Q Acoustics’ Concept 300, first impressions: These speakers make a bold statement
The out-of-this-world tripods they rest on render them more like tower speakers than bookshelf models.
By Jonathan Takiff
Buckminster Fuller is not a name that comes to mind when thinking of loudspeaker designs, but the inventive 20th-century architect and futurist, best known as champion of the geodesic dome, is surely having a moment in 2019 with the introduction of Q Acoustics’ new flagship loudspeaker, the Concept 300.
The spindly three-legged structures on which these handsome speakers sit might look frail, but they employ a structural design principle Fuller called “tensegrity.” A portmanteau of “tensional integrity,” the concept describes a structure built with isolated components in compression inside a net of continuous tension. Q Acoustics’ marketing director Jonathan Bennett says the stands are so integral to the spirit and performance of the company’s new speakers “that we decided we couldn’t sell the speakers alone, without them.”
Bennett also said that “given that floors are often uneven, a tripod is intrinsically more stable than a four-legged stand.” In this case, the tripod’s legs are kept in place with pre-stressed, high tensile stainless-steel guy wires.
Introduced to the audio press in one of the hushed recording/mixing rooms at Flux Studios in downtown New York City, the Concept 300 enclosures feature Q Acoustics’ proprietary Dual Gelcore construction that we delightfully encountered in the company’s entry-level 3020i bookshelf speakers. Gelcore adhesive holds the triple-ply MDF cabinets together, but the material never fully sets, according to the company. As such, it dissipates high-frequency vibrations, converting them to heat.
At $4,500 for the pair (stands included and fully assembled), the Concept 300 certainly need to raise the bar compared to the 3020i. Q Acoustics says its engineers have taken many other steps to vanquish the buzz-backs that unnaturally color a speaker’s sound, shift musical dynamics, and blur imaging.
Their multifaceted approach to controlling cabinet resonance has resulted in a 30dB improvement in signal-to-noise ratio across the board, according to the company, and sharply focused the music in space. “To the listener, our speakers are almost—our engineers like to call it—levitating,” said Bennett.
Inside each cabinet, and therefore not visible to the naked eye, is an isolation base suspension system. “Isodamp,” for short, uses four springs “specially wrapped and tuned for our speaker,” Bennett said, to both suspend the mass of the Concept 300 from a base plate in the bottom of the cabinet and to join the cabinet to the stand. Q Acoustics says this design both prevents “energy from the speaker leaking into the Tensegrity stand and affecting the sound” and provides “a rigid coupling between speaker and stand.”
Finite Element Analysis and laser interferometry inform the design of Q Acoustics’ Point-to-Point (P2P) cabinet bracing. Intended to do more with less, P2P bracing eliminates extraneous internal crosspieces that hold and tint the sound, reduce the speaker’s efficiency, and increase its weight.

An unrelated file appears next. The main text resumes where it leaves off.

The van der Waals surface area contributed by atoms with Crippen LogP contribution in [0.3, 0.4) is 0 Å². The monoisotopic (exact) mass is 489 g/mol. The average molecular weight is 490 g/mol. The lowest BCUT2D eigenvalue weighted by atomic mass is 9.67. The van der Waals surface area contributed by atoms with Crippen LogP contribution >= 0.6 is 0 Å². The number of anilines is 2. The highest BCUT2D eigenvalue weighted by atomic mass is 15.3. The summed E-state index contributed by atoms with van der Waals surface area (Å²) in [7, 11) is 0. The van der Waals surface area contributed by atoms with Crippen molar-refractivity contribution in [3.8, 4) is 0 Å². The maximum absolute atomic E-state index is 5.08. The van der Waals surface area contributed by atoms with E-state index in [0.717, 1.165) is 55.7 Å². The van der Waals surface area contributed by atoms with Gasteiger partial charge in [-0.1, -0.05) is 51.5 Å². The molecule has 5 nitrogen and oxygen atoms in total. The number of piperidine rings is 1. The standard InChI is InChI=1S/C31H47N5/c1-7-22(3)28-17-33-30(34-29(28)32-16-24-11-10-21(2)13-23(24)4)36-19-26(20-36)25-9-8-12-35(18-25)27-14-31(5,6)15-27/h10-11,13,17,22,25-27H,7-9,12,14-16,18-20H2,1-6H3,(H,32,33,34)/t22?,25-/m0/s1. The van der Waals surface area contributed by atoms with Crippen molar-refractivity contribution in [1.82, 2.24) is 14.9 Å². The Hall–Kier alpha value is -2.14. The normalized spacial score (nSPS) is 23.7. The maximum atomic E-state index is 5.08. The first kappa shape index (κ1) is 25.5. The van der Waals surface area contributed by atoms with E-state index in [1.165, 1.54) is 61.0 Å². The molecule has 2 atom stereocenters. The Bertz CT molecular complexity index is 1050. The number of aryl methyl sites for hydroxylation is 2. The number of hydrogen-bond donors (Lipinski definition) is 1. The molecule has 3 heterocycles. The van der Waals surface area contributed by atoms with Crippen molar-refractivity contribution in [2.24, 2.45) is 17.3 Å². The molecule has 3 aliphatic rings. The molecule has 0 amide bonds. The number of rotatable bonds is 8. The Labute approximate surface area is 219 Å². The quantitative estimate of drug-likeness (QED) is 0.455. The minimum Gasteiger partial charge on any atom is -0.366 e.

That doesn’t mean these puppies are bantamweights: Each speaker weighs a hefty 31.9 pounds, despite being remarkably slim when viewed face on: They’re just 8.6 inches wide and 14 inches high. Their mass becomes more apparent when viewed in profile or from the top down: They’re a full 15.75 inches from front to back, a design that offers lots of room for bass response from its 6.5-inch woofer. Equipped with a 1.1-inch dome tweeter, Q Acoustics reports a frequency response range of 41Hz to 30kHz (-6dB, with sensitivity of 84dB SPL, one watt at one meter).
A two-tone look distinguishes the large cabinets in a contrasting wood finish. Three choices are available: Black with Rosewood (my favorite), Silver and Ebony, White and Oak.
An opinion on the demo
The proof, of course, is in the pudding. I felt the East Village studio setting was almost too dry of a space. Still, the Concept 300s sure woke the joint with their high-clarity, in-your-face performances, with content fed from a Cambridge Audio Edge Series network streamer/pre-amp and matching amp (a $7,000 bundle).
Especially natural, forward, and otherwise alive sounding were a made-in-the-hood club recording by Norah Jones (“Sunrise”) and the super-punctuated Nils Lofgren solo showpiece “Keith Don’t Go.” The Concept 300 made audiophile standbys Dire Straits (“Sultans of Swing”) and Steely Dan (“Dr. Wu”) seem fresh again.
Falling into the musical pool was likewise easy with a lush strings-scored (by his dad) Beck ditty “Paper Tiger,” and dreamy fusion instrumentals from GoGo Penguin and Kamasi Washington. Geez, even some heavy pumping EDM selections (and I normally have no patience for that stuff, outside a festival setting) kept this auditioner engaged.
Needless to say, I’m looking forward to taking these speakers in for an in-depth evaluation in a more real-world home environment.